While labor unions seem to be political animals of yesteryear's establishment, their top issues align with the most popular themes of this election year: trade deals, manufacturing jobs, wage disparities, and immigration.
Richard Trumka, as head of the AFL-CIO representing 12.5 million workers, is trying to capitalize on progressives' momentum by railing against the Trans-Pacific Partnership while he stumps for Democratic presidential candidate Hillary Clinton (who supported TPP while she served as Secretary of State).
That said, Trumka has his own internal political battles to fight. Earlier this year the AFL-CIO joined forces with billionaire environmentalist Tom Steyer to establish a political action committee called For Our Future. Seven unions within Trumka's confederation condemned the partnership because of Steyer's opposition to the Keystone pipeline and all the jobs for builders, engineers, and welders that would have come with it.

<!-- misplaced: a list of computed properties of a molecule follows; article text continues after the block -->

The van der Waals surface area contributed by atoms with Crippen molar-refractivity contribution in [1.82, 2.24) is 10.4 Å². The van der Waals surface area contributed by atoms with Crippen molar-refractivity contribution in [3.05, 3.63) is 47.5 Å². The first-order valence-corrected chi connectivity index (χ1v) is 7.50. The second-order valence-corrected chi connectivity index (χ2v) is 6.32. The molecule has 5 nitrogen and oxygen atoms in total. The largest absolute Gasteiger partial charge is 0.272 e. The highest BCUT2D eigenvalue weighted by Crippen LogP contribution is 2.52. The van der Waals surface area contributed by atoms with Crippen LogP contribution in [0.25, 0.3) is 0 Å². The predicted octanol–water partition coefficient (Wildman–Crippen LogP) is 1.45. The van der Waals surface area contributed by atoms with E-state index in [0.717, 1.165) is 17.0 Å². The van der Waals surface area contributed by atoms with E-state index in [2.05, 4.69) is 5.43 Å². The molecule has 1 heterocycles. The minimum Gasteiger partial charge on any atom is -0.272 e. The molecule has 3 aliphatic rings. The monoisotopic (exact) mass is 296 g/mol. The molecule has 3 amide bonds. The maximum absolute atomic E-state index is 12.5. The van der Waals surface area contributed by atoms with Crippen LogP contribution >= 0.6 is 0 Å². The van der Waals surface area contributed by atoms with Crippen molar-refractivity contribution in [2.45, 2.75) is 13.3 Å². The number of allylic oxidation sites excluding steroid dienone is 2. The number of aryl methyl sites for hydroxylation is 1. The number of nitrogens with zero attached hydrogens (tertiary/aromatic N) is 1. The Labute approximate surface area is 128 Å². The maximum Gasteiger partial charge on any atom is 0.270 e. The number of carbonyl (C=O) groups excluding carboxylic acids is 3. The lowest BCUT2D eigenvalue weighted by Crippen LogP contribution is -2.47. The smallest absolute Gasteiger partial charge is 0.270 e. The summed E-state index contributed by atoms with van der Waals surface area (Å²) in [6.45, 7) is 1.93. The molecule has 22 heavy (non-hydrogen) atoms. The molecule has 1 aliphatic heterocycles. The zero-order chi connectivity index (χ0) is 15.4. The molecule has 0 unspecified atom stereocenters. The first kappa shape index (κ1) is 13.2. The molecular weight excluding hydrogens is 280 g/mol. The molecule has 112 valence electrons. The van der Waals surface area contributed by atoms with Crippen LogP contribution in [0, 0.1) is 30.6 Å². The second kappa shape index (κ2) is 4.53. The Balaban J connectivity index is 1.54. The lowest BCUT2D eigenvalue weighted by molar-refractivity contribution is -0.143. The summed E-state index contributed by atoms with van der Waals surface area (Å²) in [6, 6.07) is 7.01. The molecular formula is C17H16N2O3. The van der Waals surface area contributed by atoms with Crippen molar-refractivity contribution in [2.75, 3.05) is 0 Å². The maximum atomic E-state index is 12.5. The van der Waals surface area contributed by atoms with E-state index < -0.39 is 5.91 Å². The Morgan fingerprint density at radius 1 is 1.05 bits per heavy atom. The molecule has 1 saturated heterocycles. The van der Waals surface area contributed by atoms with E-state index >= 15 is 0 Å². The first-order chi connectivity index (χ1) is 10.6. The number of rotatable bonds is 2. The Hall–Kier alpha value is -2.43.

Trumka joins AirTalk to address that controversy, plus his thoughts on the nation's immigration laws, the Donald Trump campaign, and more.
How are labor unions staying relevant while union membership remains low (11 percent of all wage and salary workers in 2015, compared to 20 percent in 1983)? How is the AFL-CIO trying to combat the lure of Donald Trump for some blue-collar workers?
Richard Trumka, President of the AFL-CIO (American Federation of Labor-Congress of Industrial Organizations)